Culture Critique
Culture Critique

Economy

If the Davos Crowd were as smart as they think they are, they would drop their self-serving propaganda, fake virtue signaling, divide and conquer identity politics, and open borders plan; pay their taxes, offer fair wages and focus on providing something useful and of value to citizens. Elite status is based on merit, not on greed and theft.

The stock market is a wealth transfer system from the citizen investor to the corporations and the economic and political rulers of the corporate state. The globalists have convinced citizens that they need to be a part of The Market in order to prosper. As a result, working people can't get fair pay for honest work, or affordable housing.

Human beings need a roof over their heads. Without housing, it is difficult for people to be productive members of society, if not survive.

California’s housing problems are largely a legacy of an outdated land use planning model dating back to the post World War II economic boom.

For many early European immigrants, the United States offered the hope of starting a new life free of the institutionalized inequality of Europe, which was a legacy of feudalism.

At the city level across coastal California, homeowners consistently oppose growth in their communities. The construction of fewer new units has the result of keeping property values and rents high.

The economic collapse of 2007 left many Americans with mortgages they couldn’t pay.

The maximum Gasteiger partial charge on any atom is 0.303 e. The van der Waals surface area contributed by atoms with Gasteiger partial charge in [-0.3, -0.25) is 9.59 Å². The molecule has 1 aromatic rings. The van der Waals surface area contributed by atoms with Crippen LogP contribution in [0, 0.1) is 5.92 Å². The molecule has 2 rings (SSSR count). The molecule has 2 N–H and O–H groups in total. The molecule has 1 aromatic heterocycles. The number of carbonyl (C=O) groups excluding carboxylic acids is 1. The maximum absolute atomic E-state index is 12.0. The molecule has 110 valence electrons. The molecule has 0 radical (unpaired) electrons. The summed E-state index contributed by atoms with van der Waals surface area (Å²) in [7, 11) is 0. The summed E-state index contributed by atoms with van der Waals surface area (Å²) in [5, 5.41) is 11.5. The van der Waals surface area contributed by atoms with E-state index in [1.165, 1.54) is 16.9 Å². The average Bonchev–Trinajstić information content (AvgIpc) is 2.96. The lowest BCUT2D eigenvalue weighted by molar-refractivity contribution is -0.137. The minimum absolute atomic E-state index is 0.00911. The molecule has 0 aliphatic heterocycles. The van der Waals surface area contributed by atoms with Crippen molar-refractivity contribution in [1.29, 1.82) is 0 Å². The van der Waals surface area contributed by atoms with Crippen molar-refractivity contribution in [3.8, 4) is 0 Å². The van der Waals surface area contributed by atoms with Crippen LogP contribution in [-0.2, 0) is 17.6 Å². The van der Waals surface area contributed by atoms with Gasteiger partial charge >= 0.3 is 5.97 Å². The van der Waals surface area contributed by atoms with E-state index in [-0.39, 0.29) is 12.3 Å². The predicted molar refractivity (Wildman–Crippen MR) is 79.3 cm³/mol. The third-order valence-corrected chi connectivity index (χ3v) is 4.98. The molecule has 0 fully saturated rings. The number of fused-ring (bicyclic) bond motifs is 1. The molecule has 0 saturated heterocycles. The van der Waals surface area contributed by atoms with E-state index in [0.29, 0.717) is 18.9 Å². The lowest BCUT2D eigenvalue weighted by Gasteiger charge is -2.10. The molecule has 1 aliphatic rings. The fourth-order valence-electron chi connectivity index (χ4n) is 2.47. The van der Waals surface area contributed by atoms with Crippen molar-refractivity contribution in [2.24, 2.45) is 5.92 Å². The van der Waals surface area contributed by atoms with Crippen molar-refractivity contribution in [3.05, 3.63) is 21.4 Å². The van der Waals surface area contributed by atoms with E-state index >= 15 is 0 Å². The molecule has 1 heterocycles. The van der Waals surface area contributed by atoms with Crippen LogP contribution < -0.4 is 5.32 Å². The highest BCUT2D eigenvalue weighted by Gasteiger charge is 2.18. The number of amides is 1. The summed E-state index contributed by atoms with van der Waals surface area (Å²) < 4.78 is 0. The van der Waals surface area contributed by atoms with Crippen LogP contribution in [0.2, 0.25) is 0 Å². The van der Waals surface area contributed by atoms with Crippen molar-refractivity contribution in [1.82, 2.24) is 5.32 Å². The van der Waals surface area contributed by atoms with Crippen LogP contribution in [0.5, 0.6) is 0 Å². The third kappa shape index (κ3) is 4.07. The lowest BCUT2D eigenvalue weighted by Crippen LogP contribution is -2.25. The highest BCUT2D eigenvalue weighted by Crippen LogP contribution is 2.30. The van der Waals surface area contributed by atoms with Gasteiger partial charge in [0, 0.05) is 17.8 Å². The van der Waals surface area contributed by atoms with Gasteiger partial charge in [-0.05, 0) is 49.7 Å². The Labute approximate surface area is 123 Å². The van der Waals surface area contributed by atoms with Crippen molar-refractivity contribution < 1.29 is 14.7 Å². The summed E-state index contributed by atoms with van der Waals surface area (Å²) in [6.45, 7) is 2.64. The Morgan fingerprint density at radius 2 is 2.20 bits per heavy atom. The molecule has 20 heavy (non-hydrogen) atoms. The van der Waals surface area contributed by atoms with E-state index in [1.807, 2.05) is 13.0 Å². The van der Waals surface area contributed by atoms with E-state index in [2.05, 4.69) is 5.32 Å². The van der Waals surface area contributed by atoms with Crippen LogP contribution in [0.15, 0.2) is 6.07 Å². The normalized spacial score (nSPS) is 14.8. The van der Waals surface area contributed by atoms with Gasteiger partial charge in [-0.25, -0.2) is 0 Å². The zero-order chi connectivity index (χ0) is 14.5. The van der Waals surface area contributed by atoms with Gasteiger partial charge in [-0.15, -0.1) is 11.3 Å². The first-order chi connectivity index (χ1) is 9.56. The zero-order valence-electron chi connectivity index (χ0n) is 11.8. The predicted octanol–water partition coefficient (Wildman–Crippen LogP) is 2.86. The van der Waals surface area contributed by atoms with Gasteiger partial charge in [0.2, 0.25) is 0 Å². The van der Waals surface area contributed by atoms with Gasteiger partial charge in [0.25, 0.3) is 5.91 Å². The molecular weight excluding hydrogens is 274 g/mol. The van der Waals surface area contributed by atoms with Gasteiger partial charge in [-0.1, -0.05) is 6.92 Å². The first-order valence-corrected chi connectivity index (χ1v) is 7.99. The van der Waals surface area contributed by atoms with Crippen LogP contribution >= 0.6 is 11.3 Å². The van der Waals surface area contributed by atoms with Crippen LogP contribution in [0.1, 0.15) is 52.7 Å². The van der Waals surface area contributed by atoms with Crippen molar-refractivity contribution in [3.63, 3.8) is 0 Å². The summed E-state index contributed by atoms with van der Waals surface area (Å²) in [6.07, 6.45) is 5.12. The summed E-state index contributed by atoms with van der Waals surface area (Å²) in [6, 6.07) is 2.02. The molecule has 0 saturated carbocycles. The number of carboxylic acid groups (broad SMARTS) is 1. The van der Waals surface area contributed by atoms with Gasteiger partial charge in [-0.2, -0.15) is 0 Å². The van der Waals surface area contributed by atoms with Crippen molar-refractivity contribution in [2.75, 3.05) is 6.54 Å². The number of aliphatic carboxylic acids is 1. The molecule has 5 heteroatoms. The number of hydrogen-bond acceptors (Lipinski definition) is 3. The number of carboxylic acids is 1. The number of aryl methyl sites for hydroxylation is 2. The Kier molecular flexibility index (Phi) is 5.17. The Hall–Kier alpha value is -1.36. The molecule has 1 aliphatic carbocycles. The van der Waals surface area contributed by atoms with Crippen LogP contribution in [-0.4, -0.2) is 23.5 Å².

California’s rental market has always had its share of slumlords renting substandard units for premium prices for years and even decades with little or no maintenance or improvements.

In spite of claims of a recovering economy, new job creation in United States has disappointed, and many, if not most, of these jobs are low-paid, often part-time or seasonal work. Meanwhile, the economy continues to be supported by unsustainable household debt.

The greatest drag on the economy today is the capture of excessive rents by the property class. Unlike they claim, the rich do not create jobs. As landlords and speculators, they live off of the hard-earned income of their tenants.

Airbnb is doing to the rental market what Uber has done to on-demand transportation, and what social networks have done to human relationships, namely inserted itself as a middleman profiting on the exchange of its users.

Landlords charge what they can get away with in rent, and they seem to have discovered that in prime markets (where all the jobs are), they can now take most of a tenant’s paycheck without protest, due to a lack of regulation and enforcement.

To help solve the rental housing crisis in California and elsewhere in the country, municipalities need to create a rental housing inventory, requiring all landlords to register their rental units with the city.

Aside from ensuring the rental market is regulated, and that in determining affordability rents are accurately linked to income, regional government bodies need to have more authority to spread development throughout the cities of Greater Los Angeles and the Bay Area.

Renters need to organize themselves politically and pressure local government to provide affordable housing and approve the construction of more mixed-use, multifamily, sustainable housing by the private sector.

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